The trend on the labour market: the potential pool of candidates is shrinking - and demand continues to rise.

If companies are looking for employees, it is good if they also draw attention to this, e.g. by approaching candidates. In doing so, they are already doing much more than so many others who are still hoping that potential candidates will find their way to the company by whatever means - so they are not really looking. It's more of an alibi. Because otherwise they would find some. (On the subject: Home-made shortage of skilled labour)

But they write that they are looking. For example, "Nursing staff wanted". Or "painters wanted". Or, very original and specific, because then everyone knows what is meant: "Employees wanted". I always ask myself whether it could be more specific?

The same applies to personnel marketing: Seek and ye shall find

Even if you are not a Bible scholar, you have probably heard the quote "Seek and ye shall find." . In relation to the current labour market, however, this is only partially true and is heavily dependent on the real commitment of companies. Matthew (not Loddar!) already knew this. Slightly modified by me, the Bible verse as a whole reads: "For everyone who offers receives, and he who seeks finds, and to him who knocks, it will be opened."

Translated to the so-called "Employer branding" means: show what you have to offer your (future) employee and treat them with appreciation. So if you are looking, you also have to offer.

Labour market fished dry - recruiting in difficult times

Apparently, many companies have still not realised that we now have an almost empty labour market in many cases. The latest labour market figures have just been announced. And they suggest (at least for people working with Recruiting to do) recognise a bleak future: The unemployment rate is now below five per cent!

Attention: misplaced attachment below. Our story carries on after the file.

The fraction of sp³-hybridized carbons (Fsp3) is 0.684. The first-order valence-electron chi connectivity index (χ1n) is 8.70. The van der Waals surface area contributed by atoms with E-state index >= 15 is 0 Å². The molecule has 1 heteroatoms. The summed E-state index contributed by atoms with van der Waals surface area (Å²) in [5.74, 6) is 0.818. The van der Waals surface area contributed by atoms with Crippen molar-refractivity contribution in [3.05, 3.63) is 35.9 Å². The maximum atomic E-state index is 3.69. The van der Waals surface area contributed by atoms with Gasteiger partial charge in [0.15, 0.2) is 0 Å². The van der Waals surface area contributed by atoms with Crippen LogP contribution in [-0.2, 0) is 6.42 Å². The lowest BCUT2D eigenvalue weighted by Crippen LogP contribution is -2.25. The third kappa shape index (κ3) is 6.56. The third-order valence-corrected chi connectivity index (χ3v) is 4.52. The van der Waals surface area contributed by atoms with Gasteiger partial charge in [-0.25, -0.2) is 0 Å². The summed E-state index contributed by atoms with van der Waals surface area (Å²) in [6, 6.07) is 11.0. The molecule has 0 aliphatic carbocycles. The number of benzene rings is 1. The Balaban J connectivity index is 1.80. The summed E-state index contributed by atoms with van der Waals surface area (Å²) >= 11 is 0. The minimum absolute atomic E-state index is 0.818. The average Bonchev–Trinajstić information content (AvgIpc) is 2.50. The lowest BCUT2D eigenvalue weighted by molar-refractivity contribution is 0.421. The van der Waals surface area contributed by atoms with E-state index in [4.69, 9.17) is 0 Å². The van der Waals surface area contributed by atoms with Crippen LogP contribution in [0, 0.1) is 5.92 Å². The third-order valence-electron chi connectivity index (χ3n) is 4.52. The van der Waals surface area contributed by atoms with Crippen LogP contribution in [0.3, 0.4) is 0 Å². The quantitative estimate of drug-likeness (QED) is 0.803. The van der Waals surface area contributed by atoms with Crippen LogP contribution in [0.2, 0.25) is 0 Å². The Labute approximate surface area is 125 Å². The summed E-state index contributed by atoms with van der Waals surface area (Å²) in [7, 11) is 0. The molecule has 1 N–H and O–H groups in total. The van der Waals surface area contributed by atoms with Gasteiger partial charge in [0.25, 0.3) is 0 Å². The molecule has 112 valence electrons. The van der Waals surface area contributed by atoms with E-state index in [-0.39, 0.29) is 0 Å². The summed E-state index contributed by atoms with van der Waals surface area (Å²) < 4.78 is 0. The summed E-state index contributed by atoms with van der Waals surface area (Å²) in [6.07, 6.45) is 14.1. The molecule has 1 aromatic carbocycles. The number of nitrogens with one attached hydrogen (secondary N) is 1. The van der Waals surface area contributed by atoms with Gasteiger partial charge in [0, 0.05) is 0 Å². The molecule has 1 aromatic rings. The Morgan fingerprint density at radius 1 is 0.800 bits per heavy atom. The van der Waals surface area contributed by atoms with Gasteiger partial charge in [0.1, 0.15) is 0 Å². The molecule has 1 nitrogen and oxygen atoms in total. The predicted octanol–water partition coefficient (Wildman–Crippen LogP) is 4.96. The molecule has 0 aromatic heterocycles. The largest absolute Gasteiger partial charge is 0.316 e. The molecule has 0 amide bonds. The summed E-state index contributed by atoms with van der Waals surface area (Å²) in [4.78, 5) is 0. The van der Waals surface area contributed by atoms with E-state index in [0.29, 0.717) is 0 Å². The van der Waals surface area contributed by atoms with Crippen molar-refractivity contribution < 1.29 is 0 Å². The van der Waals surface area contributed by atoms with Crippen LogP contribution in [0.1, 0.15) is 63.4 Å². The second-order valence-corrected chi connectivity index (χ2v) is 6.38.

Such figures, which nobody would have thought possible a few years ago, are actually incredibly pleasing. On the other hand, however, this also poses a real challenge for you, as the potential pool of potential candidates is dwindling - and the demand for labour continues to rise.

Plenty of potential among passive candidates

But there is also good news: Many employees are open to new jobs and approaching candidates due to inadequate working conditions: more than five million employees have already internally quit their job and have no emotional attachment to the company, according to Gallup's annual engagement index. Even if the index is not entirely uncontroversial and other surveys come to slightly different conclusions, the trend is clear: there is untapped potential here, and this is your opportunity! So the good news is that in addition to the 20 per cent or so who are actively looking for a job, there are many millions more who are definitely open to a change of scenery. However, these people often lack the incentive to take the step and apply for a job.

Opportunity for recruiters: create awareness, actively search

So, now you come into play with the candidate approach. Because YOU have to create this incentive. As mentioned above, it is good to draw attention to the fact that you are looking for candidates. However, tens of thousands of other companies out there are doing the same. Wouldn't it be much more effective if the companies that are now at least making an effort to draw attention to themselves as employers did it properly and consistently?

Who do you think will generate more applications and attention? A company that is simply looking or one that offers (and communicates) incentives to consider the offer by presenting suitable arguments - i.e. employee benefits?

Call: Apply as a company to potential employees

A simple application is no longer enough. Apply to your new employees and show off what you have to offer. Of course, you also have to keep your promises - after all, you want employees to stay with you (without quickly resigning) and not have to start looking again. All of this is important when approaching candidates.

"For everyone who offers receives, and he who seeks finds, and to him who knocks it will be opened." Exactly.

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